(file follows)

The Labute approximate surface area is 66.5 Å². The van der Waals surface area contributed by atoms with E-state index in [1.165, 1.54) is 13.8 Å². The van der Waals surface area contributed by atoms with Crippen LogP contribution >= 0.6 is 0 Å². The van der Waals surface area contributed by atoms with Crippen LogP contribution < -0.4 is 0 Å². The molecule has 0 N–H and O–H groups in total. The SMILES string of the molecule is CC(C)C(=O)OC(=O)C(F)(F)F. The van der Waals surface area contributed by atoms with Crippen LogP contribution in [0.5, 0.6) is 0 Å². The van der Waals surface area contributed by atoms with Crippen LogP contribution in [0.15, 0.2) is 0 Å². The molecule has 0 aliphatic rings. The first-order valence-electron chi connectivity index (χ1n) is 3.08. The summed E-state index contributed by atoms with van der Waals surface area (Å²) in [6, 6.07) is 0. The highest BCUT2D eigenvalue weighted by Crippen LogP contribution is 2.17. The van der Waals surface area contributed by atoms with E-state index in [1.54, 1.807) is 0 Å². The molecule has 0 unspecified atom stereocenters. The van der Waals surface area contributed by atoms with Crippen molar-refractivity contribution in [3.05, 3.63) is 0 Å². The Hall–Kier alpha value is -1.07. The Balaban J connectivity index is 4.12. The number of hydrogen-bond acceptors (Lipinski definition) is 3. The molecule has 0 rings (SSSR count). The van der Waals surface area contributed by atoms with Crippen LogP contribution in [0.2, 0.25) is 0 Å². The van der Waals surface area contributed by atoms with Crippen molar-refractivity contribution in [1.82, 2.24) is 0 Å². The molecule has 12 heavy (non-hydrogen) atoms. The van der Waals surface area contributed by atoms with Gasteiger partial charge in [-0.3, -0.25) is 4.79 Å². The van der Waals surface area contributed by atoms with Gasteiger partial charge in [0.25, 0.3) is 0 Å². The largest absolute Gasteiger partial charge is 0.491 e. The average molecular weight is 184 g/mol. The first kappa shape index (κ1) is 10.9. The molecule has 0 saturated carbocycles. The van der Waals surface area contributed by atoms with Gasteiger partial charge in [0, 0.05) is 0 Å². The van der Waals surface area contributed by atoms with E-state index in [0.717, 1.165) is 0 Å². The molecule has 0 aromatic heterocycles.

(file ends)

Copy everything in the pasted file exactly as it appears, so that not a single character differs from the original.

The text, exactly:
The Labute approximate surface area is 66.5 Å². The van der Waals surface area contributed by atoms with E-state index in [1.165, 1.54) is 13.8 Å². The van der Waals surface area contributed by atoms with Crippen LogP contribution >= 0.6 is 0 Å². The van der Waals surface area contributed by atoms with Crippen LogP contribution < -0.4 is 0 Å². The molecule has 0 N–H and O–H groups in total. The SMILES string of the molecule is CC(C)C(=O)OC(=O)C(F)(F)F. The van der Waals surface area contributed by atoms with Crippen LogP contribution in [0.5, 0.6) is 0 Å². The van der Waals surface area contributed by atoms with Crippen LogP contribution in [0.15, 0.2) is 0 Å². The molecule has 0 aliphatic rings. The first-order valence-electron chi connectivity index (χ1n) is 3.08. The summed E-state index contributed by atoms with van der Waals surface area (Å²) in [6, 6.07) is 0. The highest BCUT2D eigenvalue weighted by Crippen LogP contribution is 2.17. The van der Waals surface area contributed by atoms with E-state index in [1.54, 1.807) is 0 Å². The molecule has 0 unspecified atom stereocenters. The van der Waals surface area contributed by atoms with Crippen molar-refractivity contribution in [3.05, 3.63) is 0 Å². The Hall–Kier alpha value is -1.07. The Balaban J connectivity index is 4.12. The number of hydrogen-bond acceptors (Lipinski definition) is 3. The molecule has 0 rings (SSSR count). The van der Waals surface area contributed by atoms with Crippen LogP contribution in [0.2, 0.25) is 0 Å². The van der Waals surface area contributed by atoms with Crippen molar-refractivity contribution in [1.82, 2.24) is 0 Å². The molecule has 12 heavy (non-hydrogen) atoms. The van der Waals surface area contributed by atoms with Gasteiger partial charge in [-0.3, -0.25) is 4.79 Å². The van der Waals surface area contributed by atoms with Gasteiger partial charge in [0.25, 0.3) is 0 Å². The largest absolute Gasteiger partial charge is 0.491 e. The average molecular weight is 184 g/mol. The first kappa shape index (κ1) is 10.9. The molecule has 0 saturated carbocycles. The van der Waals surface area contributed by atoms with Gasteiger partial charge in [0, 0.05) is 0 Å². The van der Waals surface area contributed by atoms with E-state index in [0.717, 1.165) is 0 Å². The molecule has 0 aromatic heterocycles.